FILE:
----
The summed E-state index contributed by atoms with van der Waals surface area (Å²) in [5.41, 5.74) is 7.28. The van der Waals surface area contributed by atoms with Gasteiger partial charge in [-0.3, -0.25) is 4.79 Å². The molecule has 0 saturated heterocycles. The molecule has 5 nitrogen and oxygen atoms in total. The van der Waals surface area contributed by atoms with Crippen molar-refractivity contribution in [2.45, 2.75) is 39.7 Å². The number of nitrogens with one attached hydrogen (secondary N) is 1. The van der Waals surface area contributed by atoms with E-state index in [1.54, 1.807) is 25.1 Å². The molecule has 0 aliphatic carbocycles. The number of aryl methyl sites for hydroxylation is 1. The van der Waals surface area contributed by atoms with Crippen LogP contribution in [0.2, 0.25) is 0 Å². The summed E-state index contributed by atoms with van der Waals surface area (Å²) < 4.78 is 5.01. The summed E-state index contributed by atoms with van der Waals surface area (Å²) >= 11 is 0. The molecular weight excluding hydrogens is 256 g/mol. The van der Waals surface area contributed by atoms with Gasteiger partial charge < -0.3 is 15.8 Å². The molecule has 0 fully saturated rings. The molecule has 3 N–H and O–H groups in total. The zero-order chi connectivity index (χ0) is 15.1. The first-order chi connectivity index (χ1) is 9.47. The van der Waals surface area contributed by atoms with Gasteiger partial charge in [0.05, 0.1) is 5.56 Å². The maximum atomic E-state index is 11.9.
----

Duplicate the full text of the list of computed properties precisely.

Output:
The summed E-state index contributed by atoms with van der Waals surface area (Å²) in [5.41, 5.74) is 7.28. The van der Waals surface area contributed by atoms with Gasteiger partial charge in [-0.3, -0.25) is 4.79 Å². The molecule has 0 saturated heterocycles. The molecule has 5 nitrogen and oxygen atoms in total. The van der Waals surface area contributed by atoms with Crippen molar-refractivity contribution in [2.45, 2.75) is 39.7 Å². The number of nitrogens with one attached hydrogen (secondary N) is 1. The van der Waals surface area contributed by atoms with E-state index in [1.54, 1.807) is 25.1 Å². The molecule has 0 aliphatic carbocycles. The number of aryl methyl sites for hydroxylation is 1. The van der Waals surface area contributed by atoms with Crippen LogP contribution in [0.2, 0.25) is 0 Å². The summed E-state index contributed by atoms with van der Waals surface area (Å²) < 4.78 is 5.01. The summed E-state index contributed by atoms with van der Waals surface area (Å²) >= 11 is 0. The molecular weight excluding hydrogens is 256 g/mol. The van der Waals surface area contributed by atoms with Gasteiger partial charge < -0.3 is 15.8 Å². The molecule has 0 fully saturated rings. The molecule has 3 N–H and O–H groups in total. The zero-order chi connectivity index (χ0) is 15.1. The first-order chi connectivity index (χ1) is 9.47. The van der Waals surface area contributed by atoms with Gasteiger partial charge in [0.05, 0.1) is 5.56 Å². The maximum atomic E-state index is 11.9.